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SIMS: A tool for increasing student curiosity
Description
The Situational Motivation Scale tool, which is known as SIMS, is a vetted tool which measures student interest and self regulation on specific tasks. Doug Dunston facilitated a "professor-as-the-engineering-student" experience in which University of St. Thomas faculty self-assessed motivation and regulation on an engineering task of their choosing. The experience of assessing motivation, and by extension curiosity, led several engineering faculty to use this tool to assess and increase student intrinsic motivation and self regulation on specific tasks. Assessment of the tool includes a visual representation of motivation and regulation. An umbrella IRB study allowed for faculty to better understand student curiosity and adjust in real time without compromising student anonymity.
Learning Objectives
SIMS is an assessment tool which may be used to assess student motivation and regulation on specific lessons. tasks, etc. This is not a lesson plan with learning objectives.
Instructor Tips
1. Attached find a self-scoring version of the SIMS tool, a handout for faculty to chart and analyze their own SIMS responses, and an overview of the graphical interpretation of results.

2. The University of St. Thomas developed an umbrella IRB study which covers all faculty in the School of Engineering so they may administer the SIMS in their own courses. The instrument is delivered online, and the results are charted using a short script, providing faculty with rapid feedback. Feel free to reach out to the authors to learn more.

3. The following are a few example use cases, along with questions the SIMS evokes. Faculty have administered the SIMS tool:

- After students heard whether they had advanced to the next level in a business plan competition. How might we expect the SIMS results to differ, if the tool were administered after students had submitted their entries, but before they learned whether they were advancing to the next level of the competition?

- In a junior-level electronics course where traditional assignments had been completely replaced with a sequence of design challenges that were critiqued rather than graded. Students initially expressed consternation about the course format, which required them to engage design tasks for which there were multiple possible approaches. How might students’ responses to the motivation questions change over the course of the semester, as they developed their tolerance for ambiguity?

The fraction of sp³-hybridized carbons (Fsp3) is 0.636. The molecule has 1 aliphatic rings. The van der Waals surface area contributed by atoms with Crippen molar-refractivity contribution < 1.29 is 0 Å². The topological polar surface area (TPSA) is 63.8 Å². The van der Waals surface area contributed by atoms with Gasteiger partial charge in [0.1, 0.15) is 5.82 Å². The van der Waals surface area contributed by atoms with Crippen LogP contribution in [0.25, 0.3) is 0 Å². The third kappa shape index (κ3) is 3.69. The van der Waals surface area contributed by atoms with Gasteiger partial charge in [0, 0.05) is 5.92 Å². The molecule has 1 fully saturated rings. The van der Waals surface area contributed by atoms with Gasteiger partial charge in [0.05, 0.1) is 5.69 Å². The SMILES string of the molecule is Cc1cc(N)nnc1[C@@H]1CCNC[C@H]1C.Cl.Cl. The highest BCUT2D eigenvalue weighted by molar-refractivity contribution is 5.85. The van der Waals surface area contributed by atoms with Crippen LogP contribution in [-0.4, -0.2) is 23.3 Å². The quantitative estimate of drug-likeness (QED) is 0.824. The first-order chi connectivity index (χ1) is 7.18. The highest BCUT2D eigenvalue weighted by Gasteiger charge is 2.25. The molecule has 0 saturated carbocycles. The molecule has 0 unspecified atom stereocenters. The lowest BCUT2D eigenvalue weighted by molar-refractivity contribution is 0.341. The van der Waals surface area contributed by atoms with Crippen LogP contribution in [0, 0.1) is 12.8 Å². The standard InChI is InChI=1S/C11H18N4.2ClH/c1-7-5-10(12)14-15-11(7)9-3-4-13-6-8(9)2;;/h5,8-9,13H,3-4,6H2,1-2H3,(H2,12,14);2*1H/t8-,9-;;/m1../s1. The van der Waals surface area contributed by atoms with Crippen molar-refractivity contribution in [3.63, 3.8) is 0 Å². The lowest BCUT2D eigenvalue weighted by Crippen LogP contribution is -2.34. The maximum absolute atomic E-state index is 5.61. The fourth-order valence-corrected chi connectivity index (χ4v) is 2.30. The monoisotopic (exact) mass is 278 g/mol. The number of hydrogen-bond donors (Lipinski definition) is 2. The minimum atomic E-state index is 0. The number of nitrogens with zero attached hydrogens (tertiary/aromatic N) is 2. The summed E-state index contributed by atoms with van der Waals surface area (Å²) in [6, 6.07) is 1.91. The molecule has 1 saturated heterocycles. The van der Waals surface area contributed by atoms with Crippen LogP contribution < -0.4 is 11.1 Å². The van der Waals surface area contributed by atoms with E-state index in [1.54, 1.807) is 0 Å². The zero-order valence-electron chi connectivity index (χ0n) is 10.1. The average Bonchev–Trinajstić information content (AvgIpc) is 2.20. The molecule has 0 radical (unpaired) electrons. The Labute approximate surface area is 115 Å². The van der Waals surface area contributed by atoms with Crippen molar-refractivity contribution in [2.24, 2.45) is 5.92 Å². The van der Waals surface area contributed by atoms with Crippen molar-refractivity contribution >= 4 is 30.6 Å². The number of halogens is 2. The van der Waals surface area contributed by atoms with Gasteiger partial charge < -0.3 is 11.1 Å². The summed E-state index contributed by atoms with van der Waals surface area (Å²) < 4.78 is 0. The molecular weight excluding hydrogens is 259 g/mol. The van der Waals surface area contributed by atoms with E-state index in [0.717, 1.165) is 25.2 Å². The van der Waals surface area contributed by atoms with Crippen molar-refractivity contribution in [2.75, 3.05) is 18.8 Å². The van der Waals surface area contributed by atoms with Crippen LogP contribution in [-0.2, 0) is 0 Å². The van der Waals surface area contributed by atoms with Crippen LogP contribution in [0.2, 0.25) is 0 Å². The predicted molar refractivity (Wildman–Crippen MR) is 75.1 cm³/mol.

- After a small group, in-class “homework” problem-solving session in a dynamics course, in which the instructor offered just-in-time coaching to the student groups. By this point in their studies, students often have their own homework-completion routines that are part of an outside-of-class culture. Would in-class problem-solving sessions be perceived as made up “busy work,” to be finished as quickly as possible? As opportunities for embracing and following up on curiosity that is catalyzed by the problems, especially with a curiosity-supporting faculty member on hand?
Curiosity
  • Demonstrate constant curiosity about our changing world
Opportunity
  • Identify Opportunity
Impact
  • Communicate Societal Benefits
  • Aerospace Engineering
  • Agricultural Engineering
  • Architectural Engineering
  • Arts & Sciences
  • Biomedical Engineering
  • Business, Economics, & Law
  • Chemical Engineering
  • Chemistry
  • Civil Engineering
  • Computer Science
  • Electrical & Computer Engineering
  • Engineering Education
  • Engineering Management
  • Engineering Science/Physics
  • Environmental Engineering
  • General Engineering
  • Health Sciences & Medical
  • Industrial & Manufacturing Engineering
  • Mathematics
  • Mechanical Engineering
  • Metallurgical & Materials Engineering
  • Mining Engineering
  • Nuclear Engineering
  • Petroleum Engineering
  • Physics
  • Technical Communications
See Guay, Vallerand and Blanchard's work at https://selfdeterminationtheory.org/SDT/documents/2000_GuayVallerandBlanchard_MO.pdf
The visual representation of motivation and regulation was developed by Jonathan Stolk, Yevgeniya V. Zastavker and Alex Dillon (Olin College) and Michael D. Gross (Wake Forest University).
Folders
Description
SIMS tool and charting assessment and overview.
Title Type Ext Date Size
SIMS.docx Assessment / Rubric .docx 6/27/2018 497.6 KB
SIMS charting.pdf Assessment / Rubric .pdf 6/27/2018 118.6 KB
Worms overview handout 2016.pdf Assessment / Rubric .pdf 6/27/2018 148.6 KB
Description
"Self-Determination Theory and student motivation" (PDF) describes the principal theory underlying SIMS.

The link is to the paper introducing the SIMS instrument, "On the Assessment of Situational Intrinsic and Extrinsic Motivation: The Situational Motivation Scale (SIMS)."
Title Type Ext Date Size
Self-Determination Theory and student motivation.pdf Other .pdf 8/16/2018 49.2 KB
https://selfdeterminationtheory.org/SDT/documents/2000_GuayVallerandBlanchard_MO.pdf Other 8/16/2018 -